For six years, Annette Peacock provided repertoire for the Paul Bley Trio, shaping "environments" - very sparsely-detailed environments - in which the musicians could create something of their own. The early ECM Bley albums, "Paul Bley with Gary Peacock" and "Ballads", issued in 1970 and 1971, give evidence of this approach. In fact, Peacock's music has been almost a leitmotif at ECM through the decades; the emphasis in her work on silences primed with musical tension, on the power of subtle persuasion, on radical understatement, is very much in line with the label's aesthetics. Critic Art Lange once observed, astutely, that "Peacock's songs invoke intensity through subtraction, favour a whisper over a shout, celebrate simple nuance and complex emotions, conjure echoes of the past with a razor sharp edge. The songs are exquisitely evocative - able to suggest a mood, whether loneliness of exhilaration, within a very few notes." For Paul Bley, Peacock's compositions have been a permanent artistic resource: he has featured Annette's music on more than 20 albums to date.

If Annette Peacock's songs have become part of the lingua franca of creative music, sightings of the artist herself, on record or in concert have been relatively rare. Four albums issued at the beginning of the 70s- "Dual Unity", "Improvisie", "Revenge" and "I'm The One" - made revolutionary use of Peacock's dark voice in tandem with synthesizers. (Peacock and Bley had been trailblazers in the world of live electronic music performance). 1972's "I'm The One" in particular attracted the attention of the rock world and musicians including David Bowie, Mick Ronson, Brian Eno and others beat a path towards Annette's door. She recorded with drummer Bill Bruford, then resumed her solo career, after a long hiatus, with "X-Dreams" in 1978 (the album featured a number of rock names including Ronson, Bruford and Chris Spedding). It was followed by "The Perfect Release", "Sky-Skating", "Been In The Streets Too Long", "I Have No Feelings" and "Abstract-Contact".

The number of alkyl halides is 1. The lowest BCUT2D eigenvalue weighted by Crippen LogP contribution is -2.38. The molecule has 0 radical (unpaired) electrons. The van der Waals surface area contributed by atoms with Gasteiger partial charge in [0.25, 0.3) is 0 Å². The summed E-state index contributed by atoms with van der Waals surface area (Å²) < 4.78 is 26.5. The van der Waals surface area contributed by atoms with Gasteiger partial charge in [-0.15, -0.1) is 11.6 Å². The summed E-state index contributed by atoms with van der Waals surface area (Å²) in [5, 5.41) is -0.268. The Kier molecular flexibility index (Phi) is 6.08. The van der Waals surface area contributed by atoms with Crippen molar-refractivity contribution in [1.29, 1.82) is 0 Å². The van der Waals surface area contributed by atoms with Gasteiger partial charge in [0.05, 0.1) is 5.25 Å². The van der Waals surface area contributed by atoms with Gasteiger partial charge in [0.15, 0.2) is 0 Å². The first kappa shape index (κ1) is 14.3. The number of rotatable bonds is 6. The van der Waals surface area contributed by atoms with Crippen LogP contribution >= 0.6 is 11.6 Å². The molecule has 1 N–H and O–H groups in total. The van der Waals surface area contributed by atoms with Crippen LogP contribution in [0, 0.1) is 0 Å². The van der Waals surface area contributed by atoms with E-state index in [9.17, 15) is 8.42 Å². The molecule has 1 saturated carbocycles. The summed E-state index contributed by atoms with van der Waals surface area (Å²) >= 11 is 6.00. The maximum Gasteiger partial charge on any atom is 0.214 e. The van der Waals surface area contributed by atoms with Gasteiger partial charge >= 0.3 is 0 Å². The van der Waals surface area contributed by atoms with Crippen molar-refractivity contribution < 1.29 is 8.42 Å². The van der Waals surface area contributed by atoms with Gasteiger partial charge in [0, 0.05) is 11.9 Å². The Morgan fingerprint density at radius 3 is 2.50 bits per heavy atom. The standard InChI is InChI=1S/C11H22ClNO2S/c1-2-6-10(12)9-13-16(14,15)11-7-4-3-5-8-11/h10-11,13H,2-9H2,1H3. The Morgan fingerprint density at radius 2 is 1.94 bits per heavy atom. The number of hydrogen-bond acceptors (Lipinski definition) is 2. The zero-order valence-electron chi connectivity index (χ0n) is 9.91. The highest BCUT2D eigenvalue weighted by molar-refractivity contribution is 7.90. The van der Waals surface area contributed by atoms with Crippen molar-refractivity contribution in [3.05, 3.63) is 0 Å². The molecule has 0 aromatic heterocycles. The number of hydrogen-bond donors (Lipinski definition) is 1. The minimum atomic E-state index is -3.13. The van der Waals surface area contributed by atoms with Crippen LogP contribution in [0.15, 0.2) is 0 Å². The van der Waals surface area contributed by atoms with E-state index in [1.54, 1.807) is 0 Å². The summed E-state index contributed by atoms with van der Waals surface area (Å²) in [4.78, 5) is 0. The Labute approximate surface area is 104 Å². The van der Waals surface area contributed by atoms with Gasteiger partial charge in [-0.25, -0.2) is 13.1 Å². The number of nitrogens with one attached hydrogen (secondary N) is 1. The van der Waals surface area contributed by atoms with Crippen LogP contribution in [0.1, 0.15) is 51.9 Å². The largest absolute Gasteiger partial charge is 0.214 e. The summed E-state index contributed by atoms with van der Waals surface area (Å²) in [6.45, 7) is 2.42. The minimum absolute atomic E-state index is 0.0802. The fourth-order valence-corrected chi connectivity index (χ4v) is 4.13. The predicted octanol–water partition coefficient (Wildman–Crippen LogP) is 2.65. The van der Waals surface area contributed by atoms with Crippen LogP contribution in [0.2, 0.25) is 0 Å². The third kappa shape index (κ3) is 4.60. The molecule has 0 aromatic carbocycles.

For most of two decades she was based in England, occasionally playing low profile gigs, often alone at the piano, sometimes in the company of free improvising drummer Roger Turner, sometimes with her own bands. In 1995, after a protracted absence from the concert stage, she surfaced briefly at jazz festivals, fronting a trio with Evan Parker and Barre Phillips.

Relocating to upstate New York ("in an area which has lots of childhood associations") she came to know her near-neighbour Marilyn Crispell, and they collaborated in developing the arrangements for "Nothing ever was, anyway."

Recently, Annette Peacock has renewed some of her contacts with the rock world and is at present working with David Bowie on his new album. Moving into the fourth decade of her performing career, she remains a talent that cannot be contained by a single idiom.

***

The Cikada String Quartet is a splinter group of the Cikada Ensemble which was formed in Oslo in 1989 and which has played, to enthusiastic press notices, at the ISCM World Music Days in Norway, Mexico and Germany and at the Oslo Ultima New Music Festival and toured widely. As an autonomous unit in its own right, the Cikada String Quartet has recorded several albums, the most recent being "Black Angels", titled after the George Crumb composition of the same name. The musicians have enjoyed close associations with contemporary composers including Crumb, Magnus Lindberg, Rolf Wallin, Tristan Murail and Bent Sørensen, on whose ECM New Series "Birds and Bells" CD they also appear. But the Cikada players are also noted for unusual open-mindedness and welcome explorations into other genres. Their ECM credits include work with Norwegian jazz bassist Arild Andersen (on "Hyperborean") and with Swedish folk violinist Mats Edén (on "Milvus"). These were the recordings that first made Annette Peacock aware of the Cikada Quartet.

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Nothing ever was, anyway. Music of Annette Peacock